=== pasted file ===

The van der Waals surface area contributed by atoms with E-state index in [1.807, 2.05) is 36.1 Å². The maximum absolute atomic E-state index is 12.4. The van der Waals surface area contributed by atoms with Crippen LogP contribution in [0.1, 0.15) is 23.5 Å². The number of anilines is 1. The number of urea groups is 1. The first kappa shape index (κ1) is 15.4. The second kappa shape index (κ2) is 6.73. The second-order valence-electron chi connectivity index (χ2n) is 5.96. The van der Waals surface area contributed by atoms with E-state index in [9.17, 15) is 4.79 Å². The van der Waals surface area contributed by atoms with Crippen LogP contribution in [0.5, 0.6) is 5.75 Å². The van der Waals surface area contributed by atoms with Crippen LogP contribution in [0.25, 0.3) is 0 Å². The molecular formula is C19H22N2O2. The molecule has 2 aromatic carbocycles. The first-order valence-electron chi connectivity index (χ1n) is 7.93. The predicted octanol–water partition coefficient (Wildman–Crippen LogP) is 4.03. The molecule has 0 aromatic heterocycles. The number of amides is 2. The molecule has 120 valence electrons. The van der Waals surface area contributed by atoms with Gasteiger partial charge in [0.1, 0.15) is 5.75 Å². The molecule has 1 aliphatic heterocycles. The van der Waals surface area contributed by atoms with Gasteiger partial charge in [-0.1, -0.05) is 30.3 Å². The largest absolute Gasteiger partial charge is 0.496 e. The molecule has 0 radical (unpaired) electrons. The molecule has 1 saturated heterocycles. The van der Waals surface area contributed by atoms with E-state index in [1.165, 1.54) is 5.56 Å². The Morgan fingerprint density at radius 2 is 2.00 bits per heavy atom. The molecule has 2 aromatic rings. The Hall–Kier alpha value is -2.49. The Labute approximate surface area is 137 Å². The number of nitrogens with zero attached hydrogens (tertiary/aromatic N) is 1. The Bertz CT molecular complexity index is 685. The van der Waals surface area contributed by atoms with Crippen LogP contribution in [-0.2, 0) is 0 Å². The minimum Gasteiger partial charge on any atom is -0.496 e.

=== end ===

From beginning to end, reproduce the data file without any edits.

The van der Waals surface area contributed by atoms with E-state index in [1.807, 2.05) is 36.1 Å². The maximum absolute atomic E-state index is 12.4. The van der Waals surface area contributed by atoms with Crippen LogP contribution in [0.1, 0.15) is 23.5 Å². The number of anilines is 1. The number of urea groups is 1. The first kappa shape index (κ1) is 15.4. The second kappa shape index (κ2) is 6.73. The second-order valence-electron chi connectivity index (χ2n) is 5.96. The van der Waals surface area contributed by atoms with E-state index in [9.17, 15) is 4.79 Å². The van der Waals surface area contributed by atoms with Crippen LogP contribution in [0.5, 0.6) is 5.75 Å². The van der Waals surface area contributed by atoms with Crippen LogP contribution in [0.25, 0.3) is 0 Å². The molecular formula is C19H22N2O2. The molecule has 2 aromatic carbocycles. The first-order valence-electron chi connectivity index (χ1n) is 7.93. The predicted octanol–water partition coefficient (Wildman–Crippen LogP) is 4.03. The molecule has 0 aromatic heterocycles. The number of amides is 2. The molecule has 120 valence electrons. The van der Waals surface area contributed by atoms with Gasteiger partial charge in [0.1, 0.15) is 5.75 Å². The molecule has 1 aliphatic heterocycles. The van der Waals surface area contributed by atoms with Gasteiger partial charge in [-0.1, -0.05) is 30.3 Å². The largest absolute Gasteiger partial charge is 0.496 e. The molecule has 0 radical (unpaired) electrons. The molecule has 1 saturated heterocycles. The van der Waals surface area contributed by atoms with E-state index in [1.165, 1.54) is 5.56 Å². The Morgan fingerprint density at radius 2 is 2.00 bits per heavy atom. The molecule has 2 aromatic rings. The Hall–Kier alpha value is -2.49. The Labute approximate surface area is 137 Å². The number of nitrogens with zero attached hydrogens (tertiary/aromatic N) is 1. The Bertz CT molecular complexity index is 685. The van der Waals surface area contributed by atoms with Crippen LogP contribution in [-0.2, 0) is 0 Å². The minimum Gasteiger partial charge on any atom is -0.496 e.